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BronxNet overwhelms Cablevision hearing

BronxNet boosters urged Borough President Ruben Diaz Jr. to “stay Bronx strong” in negotiations with Cablevision at a public hearing on Thursday, October 15. Fans of the public access television network outnumbered other interests three-to-one inside the Bronx County Court Building Rotunda.

“Public access is an important commitment to the people of the Bronx,” BronxNet executive director Michael Max Knobbe said. “The people of the Bronx must not be left behind!”

Cablevision had its Bronx cable television monopoly shattered in 2008, when the city granted an additional franchise agreement to Verizon FiOs. The new cable kid on the block has been generous in its support of BronxNet; the public access network would prefer to see Cablevision follow suit before its franchise is renewed.

A BronxNet-commissioned needs assessment found the public access network’s Lehman College studio inadequate for the borough and its equipment outdated. Knobbe wants to upgrade the Lehman College studio. He also wants to establish satellite studios in the south Bronx and east Bronx.

When the city grants a cable television franchise agreement – the right to run cables over and under public land – it requires that the cable firm support public access. Verizon FiOs and BronxNet negotiated a sum based on the public access network’s needs assessment, Knobbe said. Cablevision, in the Bronx since 1983, has not increased its support since its franchise agreement was last renewed, in 1998. Diaz Jr. is one-sixth of the Franchise and Concession Review Committee that will determine Cablevision’s future in the Bronx.

More than 70 people signed up to testify at the October 15 hearing and Elizabeth Losinski of Cablevision testified first. Cablevision built its system in the Bronx from scratch. It was the only firm to bid on the Bronx franchise agreement in 1983 and today employs more than 1,300 people in the borough.

Cablevision offers high-quality television and international programs even as it faces “unprecedented competition,” Losinski said. More than 66 percent of Bronx households and businesses use Cablevision. Power to Learn, the Cablevision education initiative, offers free video and Internet to more than 400 schools in the borough. In response to a Diaz Jr. question, Losinski stated that any schools yet to benefit from Power to Learn are at fault, rather than Cablevision.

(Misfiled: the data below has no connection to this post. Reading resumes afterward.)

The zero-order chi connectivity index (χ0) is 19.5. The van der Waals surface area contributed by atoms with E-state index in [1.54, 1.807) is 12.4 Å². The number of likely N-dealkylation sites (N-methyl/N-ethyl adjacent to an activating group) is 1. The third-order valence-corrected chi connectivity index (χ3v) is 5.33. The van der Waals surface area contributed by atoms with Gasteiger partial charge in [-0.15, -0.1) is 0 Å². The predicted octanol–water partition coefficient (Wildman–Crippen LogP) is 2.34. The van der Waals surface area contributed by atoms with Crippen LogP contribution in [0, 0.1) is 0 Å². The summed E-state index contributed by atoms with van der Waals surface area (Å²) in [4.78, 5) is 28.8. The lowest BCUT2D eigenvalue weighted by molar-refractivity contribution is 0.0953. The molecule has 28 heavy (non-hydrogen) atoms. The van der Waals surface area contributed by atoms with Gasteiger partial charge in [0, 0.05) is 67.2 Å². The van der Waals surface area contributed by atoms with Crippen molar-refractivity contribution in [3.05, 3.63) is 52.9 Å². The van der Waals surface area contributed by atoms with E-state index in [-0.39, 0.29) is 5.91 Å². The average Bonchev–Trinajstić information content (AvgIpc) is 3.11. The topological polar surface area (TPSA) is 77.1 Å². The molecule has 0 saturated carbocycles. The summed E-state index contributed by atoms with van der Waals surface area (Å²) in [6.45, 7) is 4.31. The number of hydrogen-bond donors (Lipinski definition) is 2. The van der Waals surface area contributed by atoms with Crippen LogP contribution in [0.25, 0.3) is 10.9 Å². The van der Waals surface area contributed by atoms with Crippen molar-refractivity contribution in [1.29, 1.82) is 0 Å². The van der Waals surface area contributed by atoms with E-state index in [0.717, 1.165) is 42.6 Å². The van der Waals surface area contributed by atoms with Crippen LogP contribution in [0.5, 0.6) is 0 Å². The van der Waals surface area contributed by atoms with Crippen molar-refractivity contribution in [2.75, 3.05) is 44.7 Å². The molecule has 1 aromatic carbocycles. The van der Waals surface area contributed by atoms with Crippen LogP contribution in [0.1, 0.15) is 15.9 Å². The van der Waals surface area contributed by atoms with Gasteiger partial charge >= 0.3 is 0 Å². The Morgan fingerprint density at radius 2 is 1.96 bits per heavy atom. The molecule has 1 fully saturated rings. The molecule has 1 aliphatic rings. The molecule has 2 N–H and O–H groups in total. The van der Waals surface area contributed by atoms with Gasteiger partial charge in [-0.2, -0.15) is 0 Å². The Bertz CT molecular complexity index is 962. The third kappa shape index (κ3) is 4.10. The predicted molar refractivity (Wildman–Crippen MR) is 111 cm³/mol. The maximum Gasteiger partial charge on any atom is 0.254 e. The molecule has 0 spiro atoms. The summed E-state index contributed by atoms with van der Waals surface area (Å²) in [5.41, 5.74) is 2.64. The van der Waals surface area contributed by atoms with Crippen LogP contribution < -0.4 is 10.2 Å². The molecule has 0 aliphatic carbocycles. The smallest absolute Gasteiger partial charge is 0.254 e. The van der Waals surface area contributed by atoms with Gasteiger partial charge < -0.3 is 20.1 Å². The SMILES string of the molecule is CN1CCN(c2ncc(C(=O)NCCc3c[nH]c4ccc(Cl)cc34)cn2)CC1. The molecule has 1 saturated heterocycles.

Bernice Williams of Community Board 5 described Cablevision as unaffordable and Westchester Square and Port Morris businessman John Bonizio revealed that Cablevision is unavailable in some spots and thereby is in violation of its mandate.

Otherwise, the hearing was a parade of BronxNet luminaries and fans. Open host Rhina Valentin, BronxTalk host Gary Axelbank testified, as did reps from the New York Botanical Garden, the Bronx Council on the Arts, Lehman High School, 100 Blacks in Law Enforcement, the Hunts Point Economic Development Corporation, Bronx-Lebanon Hospital and EnFoco. Greg Bell, an advocate for the disabled, commended BronxNet for the program Special People, Special Issues. SoBRO founder Michael Gill revealed that BronxNet’s economic output is triple its budget. BronxNet acquaints young people with media and technology, teacher James McSherry said. Former interns at the public access network have won nine Emmy Awards, Emmy winner Sean McGinn noted.

The city has not published a timeline for negotiations but hopes to finish soon. It appears that parallel negotiations between Cablevision and BronxNet will play a role.

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